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Mysterious Hairy Globster in the Philippines Seen as Ill Omen

Out of all the mysteries of the oceans, none is perhaps as disgusting as the globster. Throughout history, unidentifiable reeking masses of sea animal flesh have been discovered along seashores around the world, grossing out beachgoers and generally stinking up the joint. While these blobs of rotting meat are often cited as proof of unknown sea monsters hiding in the inky blank depths, in most cases they turn out to be nothing more than the decomposing remains of whales and other large aquatic animals.

The St. Augustine Monster, a globster which washed up in Florida in 1896 originally thought to be the remains of an unknown giant octopus species. 100 years later, DNA analysis revealed it to be whale blubber.

The St. Augustine Monster, a globster which washed up in Florida in 1896 and was originally thought to be the remains of an unknown giant octopus species. 100 years later, DNA analysis revealed the “monster” to be whale blubber.

Still, that doesn’t stop globsters from frequently attracting the attention of cryptozoologists and mystery seekers. These masses of malodorous marine meat are often described as “hairy” due to the way animal collagen breaks down into long strands as it decomposes, and this hairy appearance frequently has led to their misidentification as monsters throughout the years. Case in point: this week, a massive hairy globster washed up in the Philippines, piquing the curiosity of onlookers and creating a social media sensation. Of particular note was this globster’s “otherwordly smell.” Fishery Law Enforcement Officer Vox Krusada told The Sun that despite his decades of working around marine animals, he’s never encountered a stench like this one:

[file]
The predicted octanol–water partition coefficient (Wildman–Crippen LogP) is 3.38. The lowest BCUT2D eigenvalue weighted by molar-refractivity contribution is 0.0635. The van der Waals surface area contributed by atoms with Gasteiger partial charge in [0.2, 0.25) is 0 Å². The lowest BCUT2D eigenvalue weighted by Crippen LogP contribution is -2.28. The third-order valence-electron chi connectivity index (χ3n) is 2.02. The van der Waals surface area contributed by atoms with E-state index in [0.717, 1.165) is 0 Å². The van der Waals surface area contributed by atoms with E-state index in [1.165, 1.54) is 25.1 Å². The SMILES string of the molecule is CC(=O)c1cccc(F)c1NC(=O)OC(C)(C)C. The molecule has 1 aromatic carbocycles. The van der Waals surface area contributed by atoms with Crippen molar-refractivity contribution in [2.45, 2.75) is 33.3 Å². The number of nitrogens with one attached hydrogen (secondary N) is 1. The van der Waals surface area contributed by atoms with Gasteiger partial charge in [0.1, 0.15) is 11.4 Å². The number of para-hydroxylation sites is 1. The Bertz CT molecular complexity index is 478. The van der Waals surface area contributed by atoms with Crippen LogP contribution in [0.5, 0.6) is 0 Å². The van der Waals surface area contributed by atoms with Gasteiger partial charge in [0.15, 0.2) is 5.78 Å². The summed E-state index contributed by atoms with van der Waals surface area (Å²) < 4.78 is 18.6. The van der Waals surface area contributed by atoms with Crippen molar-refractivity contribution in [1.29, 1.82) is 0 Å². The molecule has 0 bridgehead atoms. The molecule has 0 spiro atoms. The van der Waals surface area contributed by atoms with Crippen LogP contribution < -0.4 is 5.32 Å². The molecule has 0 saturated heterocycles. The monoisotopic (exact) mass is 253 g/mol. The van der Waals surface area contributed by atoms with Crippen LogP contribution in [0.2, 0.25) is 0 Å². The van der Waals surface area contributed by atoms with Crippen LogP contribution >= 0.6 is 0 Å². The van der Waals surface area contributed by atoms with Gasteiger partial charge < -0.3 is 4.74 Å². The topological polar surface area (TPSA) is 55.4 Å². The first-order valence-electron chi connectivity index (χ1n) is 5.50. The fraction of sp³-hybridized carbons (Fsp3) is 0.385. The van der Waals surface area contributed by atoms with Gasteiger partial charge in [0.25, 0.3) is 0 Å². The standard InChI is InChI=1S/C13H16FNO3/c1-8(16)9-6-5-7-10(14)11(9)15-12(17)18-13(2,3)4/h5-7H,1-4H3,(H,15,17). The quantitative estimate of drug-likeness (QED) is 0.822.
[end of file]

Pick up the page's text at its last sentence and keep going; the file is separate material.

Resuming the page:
Today we just gathered a samples of it for further analysis. The local government of Gloria will now bury the carcass. And damn it smells awful. it smells like something from another planet. I really experienced the full power of its smell because I’m the one who took the tissue samples. I almost puked. I felt better after taking a bath but the stench still lingers in my nose.

More curiously, this particular globster has also been cited as an ill omen from below, possibly foreshadowing that a catastrophic natural disaster is on the way in the Philippines. Is this globster a warning sign, or just a reeking dead whale?

Dead sea creatures, particularly rare ones, are often believed to be omens of impending natural disasters. Dead oarfish, for example, often wash up shortly before earthquakes, and marine biologists still don’t know why. In the case of this recent globster, some Filipinos believe the globster is “is a sign of something bad coming.” Could natural disasters and dead mysterious sea creatures be related?

While there are many cases of the two incidents coinciding, there are also many cases of strange carcasses washing up without accompanying disasters and plenty of disasters which occur without any foreshadowing dead sea creatures. Time will tell though – with all of the volcanic activity occurring around the world, are the Philippines a ticking time bomb? They do sit squarely on the Pacific Ring of Fire, after all. It’s never too early to buy volcano insurance, globsters or no globsters.